While working on a recent manuscript, my editor explained this to me. She said that when children are really drawn into a story, they will read themselves into the experiences of the character with whom they most identify. If they’re reading a Percy Jackson book, in a way, they are living out the adventure as if they are Percy Jackson.

    Washington University psychologists recently studied brain scans to determine the impact of reading upon the brain. One of the findings suggested that, according to the authors of the study, “readers mentally simulate each new situation encountered in a narrative.” In other words, they internally experience the story they are reading.

    The stories our children read help them learn how to feel, and through the eventual resolution of the plot, they learn how to better understand and deal with their own emotions.

    I recall this in my own childhood as I read the first BOXCAR CHILDREN book over and over. I shared in the worry and loneliness
    the four Alden orphans experienced as they tried to build a home for themselves in a boxcar. Gradually, they figured out how to take care of themselves, and as they did, I began to feel more confident that I could take care of myself too, if the need ever arose. That book literally helped me learn to manage one of the most common of childhood anxieties: losing one’s parents and being alone.

    Last fall, The Journal of Psychological Science published a study by Dr. Shira Gabriel and Ariana Young that tested the effect of reading on children’s empathy. Some children were given passages from TWILIGHT in which Edward describes the experience of being a vampire. Others were given a passage from HARRY POTTER, in which Harry and the other first years are sorted into their houses. Following the read, the children underwent a test in which words associated either with vampires or wizards were randomly shown on the screen and they could respond with either a “me” or “not me” answer. The next test asked the children questions such as, “How sharp are your teeth?” and “If you really tried, do you think you could make an object move with your mind?”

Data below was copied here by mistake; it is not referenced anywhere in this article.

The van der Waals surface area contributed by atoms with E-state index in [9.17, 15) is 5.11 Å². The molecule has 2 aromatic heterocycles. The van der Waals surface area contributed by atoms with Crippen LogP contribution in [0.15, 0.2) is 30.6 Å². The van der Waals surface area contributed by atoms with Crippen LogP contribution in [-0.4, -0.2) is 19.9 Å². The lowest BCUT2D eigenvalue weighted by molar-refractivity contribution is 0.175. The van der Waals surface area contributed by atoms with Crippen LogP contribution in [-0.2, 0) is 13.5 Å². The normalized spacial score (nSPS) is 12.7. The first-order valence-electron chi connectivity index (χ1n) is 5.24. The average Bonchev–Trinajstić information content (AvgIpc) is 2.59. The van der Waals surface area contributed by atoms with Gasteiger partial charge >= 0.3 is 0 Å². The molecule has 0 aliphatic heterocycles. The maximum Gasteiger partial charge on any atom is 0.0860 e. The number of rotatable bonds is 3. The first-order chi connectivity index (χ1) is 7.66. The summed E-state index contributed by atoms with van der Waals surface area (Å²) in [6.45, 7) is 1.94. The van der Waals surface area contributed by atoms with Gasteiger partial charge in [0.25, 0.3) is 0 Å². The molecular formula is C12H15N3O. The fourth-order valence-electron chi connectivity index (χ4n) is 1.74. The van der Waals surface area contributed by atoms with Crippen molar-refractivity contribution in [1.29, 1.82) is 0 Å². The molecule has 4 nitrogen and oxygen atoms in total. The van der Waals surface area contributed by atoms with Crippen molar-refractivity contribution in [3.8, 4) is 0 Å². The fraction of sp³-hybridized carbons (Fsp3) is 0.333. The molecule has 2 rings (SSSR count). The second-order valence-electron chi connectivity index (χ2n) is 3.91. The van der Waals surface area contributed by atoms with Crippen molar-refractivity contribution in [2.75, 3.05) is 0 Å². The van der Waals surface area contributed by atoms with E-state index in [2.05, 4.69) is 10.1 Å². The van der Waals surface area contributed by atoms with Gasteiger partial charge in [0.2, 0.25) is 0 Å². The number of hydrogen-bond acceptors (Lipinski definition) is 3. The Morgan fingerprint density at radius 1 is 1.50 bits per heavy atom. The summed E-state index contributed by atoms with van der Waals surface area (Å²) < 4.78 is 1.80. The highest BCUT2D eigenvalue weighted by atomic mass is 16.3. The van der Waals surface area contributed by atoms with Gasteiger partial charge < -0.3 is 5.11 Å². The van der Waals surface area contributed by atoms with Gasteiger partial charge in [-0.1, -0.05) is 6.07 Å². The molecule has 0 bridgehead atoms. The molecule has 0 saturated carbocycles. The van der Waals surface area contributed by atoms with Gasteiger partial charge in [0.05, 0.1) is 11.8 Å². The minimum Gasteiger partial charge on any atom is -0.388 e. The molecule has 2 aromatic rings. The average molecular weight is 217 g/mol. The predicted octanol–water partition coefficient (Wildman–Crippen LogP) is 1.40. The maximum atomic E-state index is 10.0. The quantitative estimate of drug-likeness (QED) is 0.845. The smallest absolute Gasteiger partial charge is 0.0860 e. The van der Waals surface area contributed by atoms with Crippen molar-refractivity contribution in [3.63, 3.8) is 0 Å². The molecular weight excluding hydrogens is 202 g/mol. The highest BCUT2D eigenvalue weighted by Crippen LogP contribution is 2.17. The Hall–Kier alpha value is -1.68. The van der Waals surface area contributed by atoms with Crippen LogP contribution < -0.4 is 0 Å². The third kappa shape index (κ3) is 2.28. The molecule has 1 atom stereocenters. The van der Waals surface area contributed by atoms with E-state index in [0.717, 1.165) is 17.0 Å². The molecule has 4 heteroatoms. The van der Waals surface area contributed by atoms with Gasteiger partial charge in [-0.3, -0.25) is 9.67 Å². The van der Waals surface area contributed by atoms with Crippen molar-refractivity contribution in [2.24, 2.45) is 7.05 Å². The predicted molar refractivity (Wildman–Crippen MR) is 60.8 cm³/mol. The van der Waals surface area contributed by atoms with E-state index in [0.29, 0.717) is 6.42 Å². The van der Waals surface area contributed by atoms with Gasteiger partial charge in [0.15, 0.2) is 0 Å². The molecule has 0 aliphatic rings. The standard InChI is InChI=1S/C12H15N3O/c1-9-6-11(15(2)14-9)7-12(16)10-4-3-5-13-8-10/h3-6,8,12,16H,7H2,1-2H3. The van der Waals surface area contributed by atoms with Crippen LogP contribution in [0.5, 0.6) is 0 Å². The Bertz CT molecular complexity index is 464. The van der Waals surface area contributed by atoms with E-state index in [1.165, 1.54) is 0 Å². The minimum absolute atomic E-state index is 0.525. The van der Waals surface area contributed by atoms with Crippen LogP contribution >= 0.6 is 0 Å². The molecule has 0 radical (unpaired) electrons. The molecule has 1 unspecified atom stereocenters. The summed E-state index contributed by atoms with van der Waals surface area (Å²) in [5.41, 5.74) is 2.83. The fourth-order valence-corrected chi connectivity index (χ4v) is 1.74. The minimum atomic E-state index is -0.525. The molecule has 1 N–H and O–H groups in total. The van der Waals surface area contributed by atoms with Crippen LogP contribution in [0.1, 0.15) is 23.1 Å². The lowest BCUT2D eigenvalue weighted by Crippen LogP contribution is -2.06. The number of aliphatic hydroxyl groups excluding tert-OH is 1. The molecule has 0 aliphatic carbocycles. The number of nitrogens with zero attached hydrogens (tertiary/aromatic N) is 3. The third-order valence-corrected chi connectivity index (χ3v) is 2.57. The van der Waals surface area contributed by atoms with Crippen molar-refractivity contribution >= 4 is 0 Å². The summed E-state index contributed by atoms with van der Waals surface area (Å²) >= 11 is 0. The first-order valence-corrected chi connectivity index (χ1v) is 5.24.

Results of the study revealed that most of the children had self-identified as either wizards or vampires, according to which passage they had read. Further, they found that the “fictional communities” they joined gave them the same emotional satisfaction as their actual peer relationships. In fact, Gabriel wrote that reading “fulfills a fundamental need – the need for social connection.”

    Interestingly, a 2010 University of Michigan study found a sharp decline in the empathy levels of college students over the last thirty years. This comes during a period in which fiction reading has been on a similar decline. Which begs the question of how closely the two are related.

    The ability to understand not only one’s own emotions, but the emotions of others is a critical life skill. And it appears that for anyone with a child in their life, the easiest way to help them develop empathy is to give them a great book.


    Jennifer Nielsen is the author of THE FALSE PRINCE (Scholastic Apr `12), and The Underworld Chronicles beginning with ELLIOT AND THE GOBLIN WAR (Sourcebooks `10).